U.S. livestock: Live cattle stabilize, beef prices fall further

Technical buying supports CME lean hogs

CME June 2020 live cattle with 20-, 50- and 100-day moving averages. (Barchart)

Chicago | Reuters — U.S. live cattle futures stabilized on Monday after falling last week as beef prices weakened, traders said.

The market is expected to remain under pressure as beef production continues to recover from disruptions in April and May linked to coronavirus outbreaks among workers at meatpacking plants.

Meat processors slaughtered an estimated 117,000 cattle on Monday, up from 110,000 a week earlier and down from 119,000 a year ago, according to the U.S. Department of Agriculture.

Wholesale beef prices have dropped from historic highs as production has improved. The choice boxed beef cutout, an indicator of wholesale prices, fell to $256.33/cwt on Monday, down $5.15 from Friday, when cutout dropped $10, according to USDA (all figures US$).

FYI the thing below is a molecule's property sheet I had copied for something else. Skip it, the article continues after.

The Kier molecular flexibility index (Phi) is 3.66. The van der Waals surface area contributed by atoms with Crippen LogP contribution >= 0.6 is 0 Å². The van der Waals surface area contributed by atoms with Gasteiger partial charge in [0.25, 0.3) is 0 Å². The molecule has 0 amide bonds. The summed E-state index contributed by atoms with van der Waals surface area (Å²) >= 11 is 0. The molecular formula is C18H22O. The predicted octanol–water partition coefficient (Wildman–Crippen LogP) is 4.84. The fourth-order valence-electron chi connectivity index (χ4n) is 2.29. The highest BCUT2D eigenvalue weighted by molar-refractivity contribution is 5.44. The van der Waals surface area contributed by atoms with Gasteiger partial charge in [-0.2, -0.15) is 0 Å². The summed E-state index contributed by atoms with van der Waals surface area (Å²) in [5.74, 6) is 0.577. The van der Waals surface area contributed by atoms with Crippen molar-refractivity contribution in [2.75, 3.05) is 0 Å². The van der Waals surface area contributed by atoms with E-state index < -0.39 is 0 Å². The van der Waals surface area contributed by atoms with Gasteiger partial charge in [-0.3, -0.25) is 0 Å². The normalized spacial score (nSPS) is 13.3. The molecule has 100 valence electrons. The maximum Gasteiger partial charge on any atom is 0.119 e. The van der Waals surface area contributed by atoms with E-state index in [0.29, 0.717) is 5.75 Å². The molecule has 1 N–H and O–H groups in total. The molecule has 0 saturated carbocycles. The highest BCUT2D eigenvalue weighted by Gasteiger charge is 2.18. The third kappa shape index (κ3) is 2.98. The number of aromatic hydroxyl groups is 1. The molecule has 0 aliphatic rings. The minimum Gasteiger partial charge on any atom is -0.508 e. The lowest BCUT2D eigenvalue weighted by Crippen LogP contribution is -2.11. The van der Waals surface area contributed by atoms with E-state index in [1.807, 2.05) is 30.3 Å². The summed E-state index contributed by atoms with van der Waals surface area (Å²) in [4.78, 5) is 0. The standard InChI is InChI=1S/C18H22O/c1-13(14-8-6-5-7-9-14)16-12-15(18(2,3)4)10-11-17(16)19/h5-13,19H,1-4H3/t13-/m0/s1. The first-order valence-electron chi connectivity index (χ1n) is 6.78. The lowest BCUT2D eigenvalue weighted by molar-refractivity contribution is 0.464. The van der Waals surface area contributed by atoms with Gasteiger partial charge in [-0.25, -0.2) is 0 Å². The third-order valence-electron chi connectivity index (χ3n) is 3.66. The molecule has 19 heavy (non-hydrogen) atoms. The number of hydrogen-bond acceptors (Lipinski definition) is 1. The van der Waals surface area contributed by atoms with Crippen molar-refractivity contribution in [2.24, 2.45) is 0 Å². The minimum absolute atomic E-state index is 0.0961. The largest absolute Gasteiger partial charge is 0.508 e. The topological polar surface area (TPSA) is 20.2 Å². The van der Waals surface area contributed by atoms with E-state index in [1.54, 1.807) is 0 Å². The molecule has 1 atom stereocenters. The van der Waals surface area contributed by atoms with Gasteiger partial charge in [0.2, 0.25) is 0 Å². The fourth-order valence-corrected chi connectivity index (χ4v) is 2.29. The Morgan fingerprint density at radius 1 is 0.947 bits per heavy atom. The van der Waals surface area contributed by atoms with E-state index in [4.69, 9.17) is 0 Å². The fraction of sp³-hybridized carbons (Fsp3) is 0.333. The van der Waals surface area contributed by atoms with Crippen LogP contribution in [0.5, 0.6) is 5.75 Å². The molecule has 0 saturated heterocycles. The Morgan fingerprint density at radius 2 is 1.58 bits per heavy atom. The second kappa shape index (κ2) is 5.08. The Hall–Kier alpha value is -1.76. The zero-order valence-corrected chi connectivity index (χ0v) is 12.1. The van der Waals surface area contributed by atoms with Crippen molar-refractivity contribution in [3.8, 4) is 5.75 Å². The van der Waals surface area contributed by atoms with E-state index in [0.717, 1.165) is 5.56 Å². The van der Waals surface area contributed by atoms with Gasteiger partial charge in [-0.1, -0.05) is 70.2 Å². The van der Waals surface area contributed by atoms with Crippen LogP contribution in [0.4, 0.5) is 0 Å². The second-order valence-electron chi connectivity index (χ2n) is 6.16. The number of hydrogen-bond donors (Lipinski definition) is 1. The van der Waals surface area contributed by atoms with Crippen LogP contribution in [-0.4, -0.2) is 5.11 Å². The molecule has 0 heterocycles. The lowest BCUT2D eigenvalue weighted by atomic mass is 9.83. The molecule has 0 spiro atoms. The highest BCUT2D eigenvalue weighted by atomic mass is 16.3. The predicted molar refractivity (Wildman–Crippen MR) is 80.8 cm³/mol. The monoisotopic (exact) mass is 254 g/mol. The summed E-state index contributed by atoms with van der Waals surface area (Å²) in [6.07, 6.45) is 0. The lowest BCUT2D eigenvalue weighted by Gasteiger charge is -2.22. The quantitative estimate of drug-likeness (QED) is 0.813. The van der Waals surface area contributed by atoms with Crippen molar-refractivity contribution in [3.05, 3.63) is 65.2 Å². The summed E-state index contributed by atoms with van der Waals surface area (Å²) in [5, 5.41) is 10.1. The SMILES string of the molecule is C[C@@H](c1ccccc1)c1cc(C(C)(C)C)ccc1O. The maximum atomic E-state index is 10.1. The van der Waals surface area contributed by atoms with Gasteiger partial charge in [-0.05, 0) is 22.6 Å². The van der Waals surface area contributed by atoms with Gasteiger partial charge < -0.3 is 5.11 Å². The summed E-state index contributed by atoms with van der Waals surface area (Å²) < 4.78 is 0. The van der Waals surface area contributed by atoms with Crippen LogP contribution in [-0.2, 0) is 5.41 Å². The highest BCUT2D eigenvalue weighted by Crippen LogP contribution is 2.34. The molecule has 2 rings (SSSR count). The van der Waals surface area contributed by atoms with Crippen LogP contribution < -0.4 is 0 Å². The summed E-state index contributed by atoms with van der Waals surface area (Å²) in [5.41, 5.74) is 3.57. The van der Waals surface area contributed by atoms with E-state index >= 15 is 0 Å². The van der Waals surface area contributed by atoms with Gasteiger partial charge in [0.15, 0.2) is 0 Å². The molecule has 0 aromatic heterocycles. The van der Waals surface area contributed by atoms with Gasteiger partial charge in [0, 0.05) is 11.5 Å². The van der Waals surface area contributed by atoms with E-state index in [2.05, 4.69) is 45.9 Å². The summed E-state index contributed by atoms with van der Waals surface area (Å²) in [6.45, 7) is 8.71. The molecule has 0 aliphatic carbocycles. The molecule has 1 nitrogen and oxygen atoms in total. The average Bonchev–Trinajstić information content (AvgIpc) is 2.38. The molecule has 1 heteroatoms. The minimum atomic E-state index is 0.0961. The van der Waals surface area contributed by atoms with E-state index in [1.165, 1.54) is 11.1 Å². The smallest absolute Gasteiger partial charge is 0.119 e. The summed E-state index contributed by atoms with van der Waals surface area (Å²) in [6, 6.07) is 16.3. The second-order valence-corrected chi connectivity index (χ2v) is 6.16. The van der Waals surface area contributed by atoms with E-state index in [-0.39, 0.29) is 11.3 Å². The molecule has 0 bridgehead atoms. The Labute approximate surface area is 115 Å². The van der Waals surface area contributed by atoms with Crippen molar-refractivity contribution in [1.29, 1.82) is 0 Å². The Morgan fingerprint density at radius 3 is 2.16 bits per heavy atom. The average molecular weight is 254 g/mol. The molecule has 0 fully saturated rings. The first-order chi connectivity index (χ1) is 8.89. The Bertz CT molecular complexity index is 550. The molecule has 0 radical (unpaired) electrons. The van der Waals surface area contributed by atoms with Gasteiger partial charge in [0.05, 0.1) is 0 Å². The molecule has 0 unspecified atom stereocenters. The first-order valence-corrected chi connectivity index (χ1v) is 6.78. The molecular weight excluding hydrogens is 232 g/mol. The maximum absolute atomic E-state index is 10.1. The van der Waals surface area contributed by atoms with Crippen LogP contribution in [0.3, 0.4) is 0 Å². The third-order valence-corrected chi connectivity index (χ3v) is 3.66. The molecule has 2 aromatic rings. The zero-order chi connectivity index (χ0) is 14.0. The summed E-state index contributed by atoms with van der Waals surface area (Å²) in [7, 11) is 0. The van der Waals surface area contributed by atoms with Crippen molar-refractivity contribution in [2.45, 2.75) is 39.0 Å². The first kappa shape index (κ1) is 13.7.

Chicago Mercantile Exchange (CME) June live cattle futures settled up 0.225 cent at 94.125 cents/lb. The benchmark August contract rose 0.15 cents to 96.325 cents, after hitting a one-month low on Friday.

CME August feeder cattle futures closed down 1.1 cents at 133.075 cents/lb.

In the pork market, CME lean hog futures closed mostly higher as technical buying continued to support prices, traders said. June lean hogs ended up 1.125 cents at 48.575 cents/lb., while most-active July futures settled up 0.05 cent at 53.975 cents.

— Tom Polansek reports on agriculture and ag commodities for Reuters from Chicago.

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